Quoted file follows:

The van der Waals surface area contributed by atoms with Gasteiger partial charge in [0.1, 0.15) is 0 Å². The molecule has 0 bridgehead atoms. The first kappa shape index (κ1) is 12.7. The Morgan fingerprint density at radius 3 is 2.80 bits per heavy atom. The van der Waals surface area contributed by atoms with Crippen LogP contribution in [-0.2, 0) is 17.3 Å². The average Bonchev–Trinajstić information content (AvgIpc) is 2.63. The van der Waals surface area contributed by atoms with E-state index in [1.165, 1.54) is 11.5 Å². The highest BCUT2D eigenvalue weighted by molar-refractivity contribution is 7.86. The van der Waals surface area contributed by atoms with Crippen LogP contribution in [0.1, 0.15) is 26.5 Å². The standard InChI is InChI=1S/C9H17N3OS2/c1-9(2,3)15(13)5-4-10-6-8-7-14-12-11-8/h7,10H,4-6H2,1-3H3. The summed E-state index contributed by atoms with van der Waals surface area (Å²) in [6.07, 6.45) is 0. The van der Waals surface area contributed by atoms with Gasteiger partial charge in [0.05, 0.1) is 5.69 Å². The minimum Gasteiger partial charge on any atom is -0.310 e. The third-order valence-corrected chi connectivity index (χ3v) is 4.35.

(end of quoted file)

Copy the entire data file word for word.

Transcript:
The van der Waals surface area contributed by atoms with Gasteiger partial charge in [0.1, 0.15) is 0 Å². The molecule has 0 bridgehead atoms. The first kappa shape index (κ1) is 12.7. The Morgan fingerprint density at radius 3 is 2.80 bits per heavy atom. The van der Waals surface area contributed by atoms with Crippen LogP contribution in [-0.2, 0) is 17.3 Å². The average Bonchev–Trinajstić information content (AvgIpc) is 2.63. The van der Waals surface area contributed by atoms with E-state index in [1.165, 1.54) is 11.5 Å². The highest BCUT2D eigenvalue weighted by molar-refractivity contribution is 7.86. The van der Waals surface area contributed by atoms with Crippen LogP contribution in [0.1, 0.15) is 26.5 Å². The standard InChI is InChI=1S/C9H17N3OS2/c1-9(2,3)15(13)5-4-10-6-8-7-14-12-11-8/h7,10H,4-6H2,1-3H3. The summed E-state index contributed by atoms with van der Waals surface area (Å²) in [6.07, 6.45) is 0. The van der Waals surface area contributed by atoms with Gasteiger partial charge in [0.05, 0.1) is 5.69 Å². The minimum Gasteiger partial charge on any atom is -0.310 e. The third-order valence-corrected chi connectivity index (χ3v) is 4.35.